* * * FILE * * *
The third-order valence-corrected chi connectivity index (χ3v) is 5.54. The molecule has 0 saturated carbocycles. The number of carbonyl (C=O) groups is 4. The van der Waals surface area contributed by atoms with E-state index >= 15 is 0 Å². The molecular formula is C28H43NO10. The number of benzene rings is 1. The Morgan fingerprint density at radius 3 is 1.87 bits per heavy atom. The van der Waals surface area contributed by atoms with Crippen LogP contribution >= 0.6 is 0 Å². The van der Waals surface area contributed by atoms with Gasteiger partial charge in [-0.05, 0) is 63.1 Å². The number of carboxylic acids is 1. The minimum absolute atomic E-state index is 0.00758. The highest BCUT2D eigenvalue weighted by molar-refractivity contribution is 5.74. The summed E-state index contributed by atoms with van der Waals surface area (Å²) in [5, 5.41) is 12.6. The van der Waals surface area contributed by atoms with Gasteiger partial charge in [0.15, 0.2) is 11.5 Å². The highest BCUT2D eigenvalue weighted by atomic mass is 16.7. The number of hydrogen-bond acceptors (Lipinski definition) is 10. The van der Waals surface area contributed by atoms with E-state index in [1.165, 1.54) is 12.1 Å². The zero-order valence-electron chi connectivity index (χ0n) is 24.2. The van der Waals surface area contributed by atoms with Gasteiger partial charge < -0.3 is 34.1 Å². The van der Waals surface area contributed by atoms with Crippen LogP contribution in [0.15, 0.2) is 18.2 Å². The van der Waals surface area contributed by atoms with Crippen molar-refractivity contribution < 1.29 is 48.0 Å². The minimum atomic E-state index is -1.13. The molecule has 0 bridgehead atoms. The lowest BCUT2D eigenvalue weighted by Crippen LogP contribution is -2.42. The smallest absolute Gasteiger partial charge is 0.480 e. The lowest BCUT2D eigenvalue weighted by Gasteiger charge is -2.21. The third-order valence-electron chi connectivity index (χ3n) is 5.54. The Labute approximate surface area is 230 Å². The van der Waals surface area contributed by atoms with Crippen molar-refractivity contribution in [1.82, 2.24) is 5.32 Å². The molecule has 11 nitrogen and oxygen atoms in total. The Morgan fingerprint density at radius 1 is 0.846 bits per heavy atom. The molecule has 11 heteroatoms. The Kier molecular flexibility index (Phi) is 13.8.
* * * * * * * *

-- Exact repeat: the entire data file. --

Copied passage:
The third-order valence-corrected chi connectivity index (χ3v) is 5.54. The molecule has 0 saturated carbocycles. The number of carbonyl (C=O) groups is 4. The van der Waals surface area contributed by atoms with E-state index >= 15 is 0 Å². The molecular formula is C28H43NO10. The number of benzene rings is 1. The Morgan fingerprint density at radius 3 is 1.87 bits per heavy atom. The van der Waals surface area contributed by atoms with Crippen LogP contribution >= 0.6 is 0 Å². The van der Waals surface area contributed by atoms with Gasteiger partial charge in [-0.05, 0) is 63.1 Å². The number of carboxylic acids is 1. The minimum absolute atomic E-state index is 0.00758. The highest BCUT2D eigenvalue weighted by molar-refractivity contribution is 5.74. The summed E-state index contributed by atoms with van der Waals surface area (Å²) in [5, 5.41) is 12.6. The van der Waals surface area contributed by atoms with Gasteiger partial charge in [0.15, 0.2) is 11.5 Å². The highest BCUT2D eigenvalue weighted by atomic mass is 16.7. The number of hydrogen-bond acceptors (Lipinski definition) is 10. The van der Waals surface area contributed by atoms with E-state index in [1.165, 1.54) is 12.1 Å². The zero-order valence-electron chi connectivity index (χ0n) is 24.2. The van der Waals surface area contributed by atoms with Gasteiger partial charge < -0.3 is 34.1 Å². The van der Waals surface area contributed by atoms with Crippen LogP contribution in [0.15, 0.2) is 18.2 Å². The van der Waals surface area contributed by atoms with Crippen molar-refractivity contribution < 1.29 is 48.0 Å². The minimum atomic E-state index is -1.13. The molecule has 0 bridgehead atoms. The lowest BCUT2D eigenvalue weighted by Crippen LogP contribution is -2.42. The smallest absolute Gasteiger partial charge is 0.480 e. The lowest BCUT2D eigenvalue weighted by Gasteiger charge is -2.21. The third-order valence-electron chi connectivity index (χ3n) is 5.54. The Labute approximate surface area is 230 Å². The van der Waals surface area contributed by atoms with Crippen molar-refractivity contribution in [1.82, 2.24) is 5.32 Å². The molecule has 11 nitrogen and oxygen atoms in total. The Morgan fingerprint density at radius 1 is 0.846 bits per heavy atom. The molecule has 11 heteroatoms. The Kier molecular flexibility index (Phi) is 13.8.